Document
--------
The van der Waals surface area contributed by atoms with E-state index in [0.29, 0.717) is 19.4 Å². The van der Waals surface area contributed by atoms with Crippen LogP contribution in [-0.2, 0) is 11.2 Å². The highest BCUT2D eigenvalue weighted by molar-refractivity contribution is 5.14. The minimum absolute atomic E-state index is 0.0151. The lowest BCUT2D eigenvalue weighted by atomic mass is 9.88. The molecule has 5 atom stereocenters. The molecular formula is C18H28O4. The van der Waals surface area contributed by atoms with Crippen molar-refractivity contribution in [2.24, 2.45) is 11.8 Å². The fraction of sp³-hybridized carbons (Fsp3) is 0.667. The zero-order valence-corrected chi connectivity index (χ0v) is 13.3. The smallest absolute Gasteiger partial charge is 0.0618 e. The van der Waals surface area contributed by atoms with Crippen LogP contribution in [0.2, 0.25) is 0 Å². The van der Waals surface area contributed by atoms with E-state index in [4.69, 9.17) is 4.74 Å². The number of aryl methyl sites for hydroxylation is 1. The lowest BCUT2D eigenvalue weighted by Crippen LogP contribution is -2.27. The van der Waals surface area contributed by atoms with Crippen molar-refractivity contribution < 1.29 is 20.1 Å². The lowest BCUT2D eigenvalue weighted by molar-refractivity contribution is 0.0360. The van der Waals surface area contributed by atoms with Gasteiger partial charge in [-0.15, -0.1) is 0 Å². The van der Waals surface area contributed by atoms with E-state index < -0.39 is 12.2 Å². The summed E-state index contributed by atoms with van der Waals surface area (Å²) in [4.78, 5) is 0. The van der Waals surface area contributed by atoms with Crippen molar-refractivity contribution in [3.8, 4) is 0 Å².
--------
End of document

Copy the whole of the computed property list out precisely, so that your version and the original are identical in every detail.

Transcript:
The van der Waals surface area contributed by atoms with E-state index in [0.29, 0.717) is 19.4 Å². The van der Waals surface area contributed by atoms with Crippen LogP contribution in [-0.2, 0) is 11.2 Å². The highest BCUT2D eigenvalue weighted by molar-refractivity contribution is 5.14. The minimum absolute atomic E-state index is 0.0151. The lowest BCUT2D eigenvalue weighted by atomic mass is 9.88. The molecule has 5 atom stereocenters. The molecular formula is C18H28O4. The van der Waals surface area contributed by atoms with Crippen molar-refractivity contribution in [2.24, 2.45) is 11.8 Å². The fraction of sp³-hybridized carbons (Fsp3) is 0.667. The zero-order valence-corrected chi connectivity index (χ0v) is 13.3. The smallest absolute Gasteiger partial charge is 0.0618 e. The van der Waals surface area contributed by atoms with Crippen LogP contribution in [0.2, 0.25) is 0 Å². The van der Waals surface area contributed by atoms with E-state index in [4.69, 9.17) is 4.74 Å². The number of aryl methyl sites for hydroxylation is 1. The lowest BCUT2D eigenvalue weighted by Crippen LogP contribution is -2.27. The van der Waals surface area contributed by atoms with Crippen molar-refractivity contribution < 1.29 is 20.1 Å². The lowest BCUT2D eigenvalue weighted by molar-refractivity contribution is 0.0360. The van der Waals surface area contributed by atoms with Gasteiger partial charge in [-0.15, -0.1) is 0 Å². The van der Waals surface area contributed by atoms with E-state index < -0.39 is 12.2 Å². The summed E-state index contributed by atoms with van der Waals surface area (Å²) in [4.78, 5) is 0. The van der Waals surface area contributed by atoms with Crippen molar-refractivity contribution in [3.8, 4) is 0 Å².